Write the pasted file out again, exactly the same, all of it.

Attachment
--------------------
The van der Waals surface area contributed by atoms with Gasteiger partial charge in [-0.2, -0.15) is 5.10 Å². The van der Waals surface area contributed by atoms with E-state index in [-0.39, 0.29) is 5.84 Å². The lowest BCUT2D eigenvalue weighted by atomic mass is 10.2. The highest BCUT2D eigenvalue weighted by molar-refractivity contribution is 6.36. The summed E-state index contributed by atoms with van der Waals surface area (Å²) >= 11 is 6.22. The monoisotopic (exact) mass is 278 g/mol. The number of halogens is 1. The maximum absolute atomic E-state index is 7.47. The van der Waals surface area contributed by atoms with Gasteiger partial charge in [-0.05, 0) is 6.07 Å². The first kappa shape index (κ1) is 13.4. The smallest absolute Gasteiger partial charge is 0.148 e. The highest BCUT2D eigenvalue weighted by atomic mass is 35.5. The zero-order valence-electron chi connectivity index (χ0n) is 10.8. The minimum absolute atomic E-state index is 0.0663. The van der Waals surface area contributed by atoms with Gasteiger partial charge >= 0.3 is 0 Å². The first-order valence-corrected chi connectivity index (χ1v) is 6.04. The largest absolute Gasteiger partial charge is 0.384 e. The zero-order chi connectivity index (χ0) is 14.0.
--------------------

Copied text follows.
The van der Waals surface area contributed by atoms with Gasteiger partial charge in [-0.2, -0.15) is 5.10 Å². The van der Waals surface area contributed by atoms with E-state index in [-0.39, 0.29) is 5.84 Å². The lowest BCUT2D eigenvalue weighted by atomic mass is 10.2. The highest BCUT2D eigenvalue weighted by molar-refractivity contribution is 6.36. The summed E-state index contributed by atoms with van der Waals surface area (Å²) >= 11 is 6.22. The monoisotopic (exact) mass is 278 g/mol. The number of halogens is 1. The maximum absolute atomic E-state index is 7.47. The van der Waals surface area contributed by atoms with Gasteiger partial charge in [-0.05, 0) is 6.07 Å². The first kappa shape index (κ1) is 13.4. The smallest absolute Gasteiger partial charge is 0.148 e. The highest BCUT2D eigenvalue weighted by atomic mass is 35.5. The zero-order valence-electron chi connectivity index (χ0n) is 10.8. The minimum absolute atomic E-state index is 0.0663. The van der Waals surface area contributed by atoms with Gasteiger partial charge >= 0.3 is 0 Å². The first-order valence-corrected chi connectivity index (χ1v) is 6.04. The largest absolute Gasteiger partial charge is 0.384 e. The zero-order chi connectivity index (χ0) is 14.0.